The South Korean military has called for preparedness to face any kind of biochemical weapons threat from North Korea. The call has come within days of the high-profile assassination of Kim Jong-nam, the estranged half-brother of North Korean leader Kim Jong-un.
Seoul claims Pyongyang is thought to be operating a regiment-level biochemical weapons unit in order to mount an assault on it adversaries. The military warned that unconventional attacks could be underway, prompting it to draft plans to step up its detection capabilities.
Kim was assaulted by two female assassins at the Kuala Lumpur International Airport on 13 February. They were widely believed to have acted on the orders of the regime in Pyongyang. He died within 20 minutes of the incident and forensic investigations have found that the attackers used the deadly VX nerve agent, classified by the UN as a weapon of mass destruction.
During high-level security talks on Monday, 27 February, with ruling party officials, the South Korean defence ministry cautioned that the North has a massive stockpile of chemical and biological weapons which could be put to use anytime.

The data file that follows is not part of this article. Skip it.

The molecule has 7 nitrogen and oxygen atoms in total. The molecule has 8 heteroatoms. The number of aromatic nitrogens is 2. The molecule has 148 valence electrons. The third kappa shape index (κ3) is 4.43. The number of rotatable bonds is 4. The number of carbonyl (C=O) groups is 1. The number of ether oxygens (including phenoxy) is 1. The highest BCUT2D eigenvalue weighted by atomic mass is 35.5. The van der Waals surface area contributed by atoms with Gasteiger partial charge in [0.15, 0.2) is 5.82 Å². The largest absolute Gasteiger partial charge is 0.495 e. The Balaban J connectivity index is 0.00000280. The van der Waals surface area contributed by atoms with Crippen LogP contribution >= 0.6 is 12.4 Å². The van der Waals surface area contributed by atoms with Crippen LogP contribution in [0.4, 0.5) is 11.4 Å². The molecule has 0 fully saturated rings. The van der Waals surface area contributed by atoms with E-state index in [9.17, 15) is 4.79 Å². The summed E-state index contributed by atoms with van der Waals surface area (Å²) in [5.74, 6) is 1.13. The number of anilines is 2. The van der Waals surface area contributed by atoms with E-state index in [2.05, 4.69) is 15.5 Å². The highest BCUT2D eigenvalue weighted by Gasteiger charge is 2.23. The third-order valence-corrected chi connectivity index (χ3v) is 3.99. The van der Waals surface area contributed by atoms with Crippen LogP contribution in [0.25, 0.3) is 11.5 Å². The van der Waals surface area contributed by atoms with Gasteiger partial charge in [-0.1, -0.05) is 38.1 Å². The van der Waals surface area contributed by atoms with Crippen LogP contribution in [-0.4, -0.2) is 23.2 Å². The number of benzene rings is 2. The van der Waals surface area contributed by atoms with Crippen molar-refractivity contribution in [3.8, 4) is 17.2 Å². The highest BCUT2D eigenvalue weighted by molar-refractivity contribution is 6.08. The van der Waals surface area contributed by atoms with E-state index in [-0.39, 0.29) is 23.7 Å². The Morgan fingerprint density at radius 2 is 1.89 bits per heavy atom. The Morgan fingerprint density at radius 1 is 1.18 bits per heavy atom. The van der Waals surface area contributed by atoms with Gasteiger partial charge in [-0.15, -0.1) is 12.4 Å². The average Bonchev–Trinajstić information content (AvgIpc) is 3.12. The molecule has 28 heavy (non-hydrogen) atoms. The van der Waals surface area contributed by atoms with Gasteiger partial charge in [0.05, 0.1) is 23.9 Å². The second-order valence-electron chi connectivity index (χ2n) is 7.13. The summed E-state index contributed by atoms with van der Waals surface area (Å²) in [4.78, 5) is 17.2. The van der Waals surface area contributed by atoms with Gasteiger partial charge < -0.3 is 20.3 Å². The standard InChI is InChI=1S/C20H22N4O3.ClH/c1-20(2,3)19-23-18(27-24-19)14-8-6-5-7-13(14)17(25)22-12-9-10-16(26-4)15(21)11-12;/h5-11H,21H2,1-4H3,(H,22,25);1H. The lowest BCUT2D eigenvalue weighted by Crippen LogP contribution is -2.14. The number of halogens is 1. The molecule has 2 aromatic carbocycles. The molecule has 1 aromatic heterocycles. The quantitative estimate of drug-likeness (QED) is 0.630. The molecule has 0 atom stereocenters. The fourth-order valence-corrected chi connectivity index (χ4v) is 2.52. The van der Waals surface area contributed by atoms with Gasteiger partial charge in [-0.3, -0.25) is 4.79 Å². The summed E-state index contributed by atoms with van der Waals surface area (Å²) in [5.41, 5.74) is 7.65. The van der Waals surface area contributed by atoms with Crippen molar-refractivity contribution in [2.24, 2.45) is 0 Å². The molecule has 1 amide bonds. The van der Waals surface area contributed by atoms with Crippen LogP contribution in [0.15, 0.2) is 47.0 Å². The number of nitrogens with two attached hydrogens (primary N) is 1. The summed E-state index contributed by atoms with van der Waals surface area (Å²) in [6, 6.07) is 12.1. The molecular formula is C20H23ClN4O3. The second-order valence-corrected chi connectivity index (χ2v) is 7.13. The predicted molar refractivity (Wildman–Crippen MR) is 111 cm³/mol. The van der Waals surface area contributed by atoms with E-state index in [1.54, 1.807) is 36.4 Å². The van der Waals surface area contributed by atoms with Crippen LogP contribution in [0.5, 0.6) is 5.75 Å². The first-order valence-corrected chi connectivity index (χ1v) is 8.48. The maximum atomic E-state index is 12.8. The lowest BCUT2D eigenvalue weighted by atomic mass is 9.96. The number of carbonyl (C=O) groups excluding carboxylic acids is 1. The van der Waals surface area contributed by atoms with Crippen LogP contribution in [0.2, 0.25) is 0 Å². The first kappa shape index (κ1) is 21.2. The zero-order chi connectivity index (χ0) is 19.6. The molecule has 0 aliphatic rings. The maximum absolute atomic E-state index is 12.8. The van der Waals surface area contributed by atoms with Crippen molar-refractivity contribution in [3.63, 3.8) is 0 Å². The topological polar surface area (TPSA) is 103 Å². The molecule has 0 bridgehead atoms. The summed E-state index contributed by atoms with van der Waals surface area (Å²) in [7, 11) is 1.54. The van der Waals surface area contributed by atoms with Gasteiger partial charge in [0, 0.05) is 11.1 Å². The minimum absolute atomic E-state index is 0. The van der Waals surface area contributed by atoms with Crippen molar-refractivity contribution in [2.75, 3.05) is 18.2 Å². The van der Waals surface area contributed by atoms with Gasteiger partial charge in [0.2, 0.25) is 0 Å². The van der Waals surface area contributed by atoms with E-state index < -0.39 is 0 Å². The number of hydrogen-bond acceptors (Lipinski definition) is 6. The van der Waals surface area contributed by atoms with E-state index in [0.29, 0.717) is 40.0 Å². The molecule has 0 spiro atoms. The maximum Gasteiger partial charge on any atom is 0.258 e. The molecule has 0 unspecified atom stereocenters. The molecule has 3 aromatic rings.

It is believed to possess the world's third largest chemical weapons stockpile — anywhere between 2,500 and 5,000 tons of deadly chemical warfare agents which are officially banned under international regulations.
Until Kim's killing in mid-February, there was no evidence of North Korea, which is not a signatory to the Chemical Weapons Convention, having access to the VX nerve agent.